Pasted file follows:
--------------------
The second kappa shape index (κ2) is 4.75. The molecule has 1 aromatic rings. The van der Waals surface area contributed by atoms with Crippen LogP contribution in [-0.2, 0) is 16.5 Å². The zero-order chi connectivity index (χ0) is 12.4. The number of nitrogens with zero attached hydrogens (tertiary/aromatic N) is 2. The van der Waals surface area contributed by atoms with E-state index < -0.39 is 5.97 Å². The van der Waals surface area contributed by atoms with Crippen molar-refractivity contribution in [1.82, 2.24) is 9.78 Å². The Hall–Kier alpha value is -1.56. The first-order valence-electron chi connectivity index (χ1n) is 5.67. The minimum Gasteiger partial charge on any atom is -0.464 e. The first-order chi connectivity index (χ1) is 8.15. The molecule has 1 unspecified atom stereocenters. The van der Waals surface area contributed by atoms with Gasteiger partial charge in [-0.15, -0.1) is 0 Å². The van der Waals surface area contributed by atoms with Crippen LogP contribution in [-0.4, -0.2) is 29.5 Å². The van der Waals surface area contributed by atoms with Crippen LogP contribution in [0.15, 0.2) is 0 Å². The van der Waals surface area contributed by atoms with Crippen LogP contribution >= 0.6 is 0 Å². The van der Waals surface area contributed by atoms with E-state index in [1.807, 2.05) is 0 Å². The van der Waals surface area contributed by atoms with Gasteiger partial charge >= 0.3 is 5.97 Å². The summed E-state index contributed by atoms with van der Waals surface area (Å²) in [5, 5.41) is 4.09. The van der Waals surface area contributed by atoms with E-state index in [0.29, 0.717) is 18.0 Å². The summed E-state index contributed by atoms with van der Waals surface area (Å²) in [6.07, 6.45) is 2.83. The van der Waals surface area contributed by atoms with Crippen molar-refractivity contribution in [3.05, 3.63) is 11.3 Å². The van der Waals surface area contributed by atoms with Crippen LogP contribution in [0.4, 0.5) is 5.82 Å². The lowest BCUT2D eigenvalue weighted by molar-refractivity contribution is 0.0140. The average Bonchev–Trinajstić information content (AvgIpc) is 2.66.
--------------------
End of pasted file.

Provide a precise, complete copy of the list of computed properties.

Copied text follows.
The second kappa shape index (κ2) is 4.75. The molecule has 1 aromatic rings. The van der Waals surface area contributed by atoms with Crippen LogP contribution in [-0.2, 0) is 16.5 Å². The zero-order chi connectivity index (χ0) is 12.4. The number of nitrogens with zero attached hydrogens (tertiary/aromatic N) is 2. The van der Waals surface area contributed by atoms with E-state index < -0.39 is 5.97 Å². The van der Waals surface area contributed by atoms with Crippen molar-refractivity contribution in [1.82, 2.24) is 9.78 Å². The Hall–Kier alpha value is -1.56. The first-order valence-electron chi connectivity index (χ1n) is 5.67. The minimum Gasteiger partial charge on any atom is -0.464 e. The first-order chi connectivity index (χ1) is 8.15. The molecule has 1 unspecified atom stereocenters. The van der Waals surface area contributed by atoms with Gasteiger partial charge in [-0.15, -0.1) is 0 Å². The van der Waals surface area contributed by atoms with Crippen LogP contribution in [-0.4, -0.2) is 29.5 Å². The van der Waals surface area contributed by atoms with Crippen LogP contribution in [0.15, 0.2) is 0 Å². The van der Waals surface area contributed by atoms with Crippen LogP contribution >= 0.6 is 0 Å². The van der Waals surface area contributed by atoms with E-state index in [1.807, 2.05) is 0 Å². The van der Waals surface area contributed by atoms with Gasteiger partial charge >= 0.3 is 5.97 Å². The summed E-state index contributed by atoms with van der Waals surface area (Å²) in [5, 5.41) is 4.09. The van der Waals surface area contributed by atoms with E-state index in [0.29, 0.717) is 18.0 Å². The summed E-state index contributed by atoms with van der Waals surface area (Å²) in [6.07, 6.45) is 2.83. The van der Waals surface area contributed by atoms with Crippen molar-refractivity contribution in [3.05, 3.63) is 11.3 Å². The van der Waals surface area contributed by atoms with Crippen LogP contribution in [0.4, 0.5) is 5.82 Å². The lowest BCUT2D eigenvalue weighted by molar-refractivity contribution is 0.0140. The average Bonchev–Trinajstić information content (AvgIpc) is 2.66.